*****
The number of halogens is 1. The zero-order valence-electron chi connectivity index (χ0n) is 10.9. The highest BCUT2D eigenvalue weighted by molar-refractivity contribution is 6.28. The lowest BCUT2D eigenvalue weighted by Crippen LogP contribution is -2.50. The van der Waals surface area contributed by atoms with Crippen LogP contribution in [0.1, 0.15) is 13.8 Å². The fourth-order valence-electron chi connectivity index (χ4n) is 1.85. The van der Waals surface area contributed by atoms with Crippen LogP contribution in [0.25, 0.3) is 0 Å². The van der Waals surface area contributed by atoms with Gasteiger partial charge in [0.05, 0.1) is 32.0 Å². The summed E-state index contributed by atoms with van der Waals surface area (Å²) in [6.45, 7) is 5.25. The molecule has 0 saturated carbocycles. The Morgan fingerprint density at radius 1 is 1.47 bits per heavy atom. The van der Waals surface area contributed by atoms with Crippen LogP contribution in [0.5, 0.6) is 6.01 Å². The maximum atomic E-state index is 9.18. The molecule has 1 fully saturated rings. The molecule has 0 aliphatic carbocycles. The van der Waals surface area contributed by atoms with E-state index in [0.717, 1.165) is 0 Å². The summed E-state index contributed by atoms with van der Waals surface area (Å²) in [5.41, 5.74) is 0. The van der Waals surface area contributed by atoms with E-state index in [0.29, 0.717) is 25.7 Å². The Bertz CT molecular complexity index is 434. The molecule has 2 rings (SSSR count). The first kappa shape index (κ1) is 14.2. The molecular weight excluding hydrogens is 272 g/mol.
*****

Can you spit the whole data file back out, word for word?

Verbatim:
The number of halogens is 1. The zero-order valence-electron chi connectivity index (χ0n) is 10.9. The highest BCUT2D eigenvalue weighted by molar-refractivity contribution is 6.28. The lowest BCUT2D eigenvalue weighted by Crippen LogP contribution is -2.50. The van der Waals surface area contributed by atoms with Crippen LogP contribution in [0.1, 0.15) is 13.8 Å². The fourth-order valence-electron chi connectivity index (χ4n) is 1.85. The van der Waals surface area contributed by atoms with Crippen LogP contribution in [0.25, 0.3) is 0 Å². The van der Waals surface area contributed by atoms with Gasteiger partial charge in [0.05, 0.1) is 32.0 Å². The summed E-state index contributed by atoms with van der Waals surface area (Å²) in [6.45, 7) is 5.25. The molecule has 0 saturated carbocycles. The Morgan fingerprint density at radius 1 is 1.47 bits per heavy atom. The van der Waals surface area contributed by atoms with Crippen LogP contribution in [0.5, 0.6) is 6.01 Å². The maximum atomic E-state index is 9.18. The molecule has 1 fully saturated rings. The molecule has 0 aliphatic carbocycles. The van der Waals surface area contributed by atoms with E-state index in [0.717, 1.165) is 0 Å². The summed E-state index contributed by atoms with van der Waals surface area (Å²) in [5.41, 5.74) is 0. The van der Waals surface area contributed by atoms with E-state index in [0.29, 0.717) is 25.7 Å². The Bertz CT molecular complexity index is 434. The molecule has 2 rings (SSSR count). The first kappa shape index (κ1) is 14.2. The molecular weight excluding hydrogens is 272 g/mol.